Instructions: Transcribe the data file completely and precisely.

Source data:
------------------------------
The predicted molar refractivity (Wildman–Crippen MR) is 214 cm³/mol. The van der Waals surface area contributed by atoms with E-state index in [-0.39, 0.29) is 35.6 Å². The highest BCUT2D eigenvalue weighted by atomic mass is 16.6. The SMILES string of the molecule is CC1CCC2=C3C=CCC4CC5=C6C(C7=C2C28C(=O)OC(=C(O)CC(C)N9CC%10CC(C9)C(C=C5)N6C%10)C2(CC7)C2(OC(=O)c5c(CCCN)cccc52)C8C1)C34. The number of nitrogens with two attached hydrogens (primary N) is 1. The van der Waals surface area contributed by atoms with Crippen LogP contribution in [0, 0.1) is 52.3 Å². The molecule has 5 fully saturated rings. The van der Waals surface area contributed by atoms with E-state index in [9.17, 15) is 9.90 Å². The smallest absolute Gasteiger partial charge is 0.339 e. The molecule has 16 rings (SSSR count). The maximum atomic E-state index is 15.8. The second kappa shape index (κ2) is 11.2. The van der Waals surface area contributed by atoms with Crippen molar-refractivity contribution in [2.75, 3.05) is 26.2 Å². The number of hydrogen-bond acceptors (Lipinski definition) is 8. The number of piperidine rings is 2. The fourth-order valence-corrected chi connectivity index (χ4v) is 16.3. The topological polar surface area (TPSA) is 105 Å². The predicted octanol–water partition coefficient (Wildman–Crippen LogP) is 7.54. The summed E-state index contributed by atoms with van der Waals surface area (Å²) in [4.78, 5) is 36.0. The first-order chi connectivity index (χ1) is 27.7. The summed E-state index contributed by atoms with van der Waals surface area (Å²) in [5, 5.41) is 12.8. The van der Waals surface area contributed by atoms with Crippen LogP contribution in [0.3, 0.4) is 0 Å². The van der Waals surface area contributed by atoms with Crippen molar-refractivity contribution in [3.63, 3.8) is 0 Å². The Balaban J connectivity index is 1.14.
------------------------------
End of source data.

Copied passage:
The predicted molar refractivity (Wildman–Crippen MR) is 214 cm³/mol. The van der Waals surface area contributed by atoms with E-state index in [-0.39, 0.29) is 35.6 Å². The highest BCUT2D eigenvalue weighted by atomic mass is 16.6. The SMILES string of the molecule is CC1CCC2=C3C=CCC4CC5=C6C(C7=C2C28C(=O)OC(=C(O)CC(C)N9CC%10CC(C9)C(C=C5)N6C%10)C2(CC7)C2(OC(=O)c5c(CCCN)cccc52)C8C1)C34. The number of nitrogens with two attached hydrogens (primary N) is 1. The van der Waals surface area contributed by atoms with Crippen LogP contribution in [0, 0.1) is 52.3 Å². The molecule has 5 fully saturated rings. The van der Waals surface area contributed by atoms with E-state index in [9.17, 15) is 9.90 Å². The smallest absolute Gasteiger partial charge is 0.339 e. The molecule has 16 rings (SSSR count). The maximum atomic E-state index is 15.8. The second kappa shape index (κ2) is 11.2. The van der Waals surface area contributed by atoms with Crippen molar-refractivity contribution in [2.75, 3.05) is 26.2 Å². The number of hydrogen-bond acceptors (Lipinski definition) is 8. The number of piperidine rings is 2. The fourth-order valence-corrected chi connectivity index (χ4v) is 16.3. The topological polar surface area (TPSA) is 105 Å². The predicted octanol–water partition coefficient (Wildman–Crippen LogP) is 7.54. The summed E-state index contributed by atoms with van der Waals surface area (Å²) in [4.78, 5) is 36.0. The first-order chi connectivity index (χ1) is 27.7. The summed E-state index contributed by atoms with van der Waals surface area (Å²) in [5, 5.41) is 12.8. The van der Waals surface area contributed by atoms with Crippen LogP contribution in [0.3, 0.4) is 0 Å². The van der Waals surface area contributed by atoms with Crippen molar-refractivity contribution in [3.63, 3.8) is 0 Å². The Balaban J connectivity index is 1.14.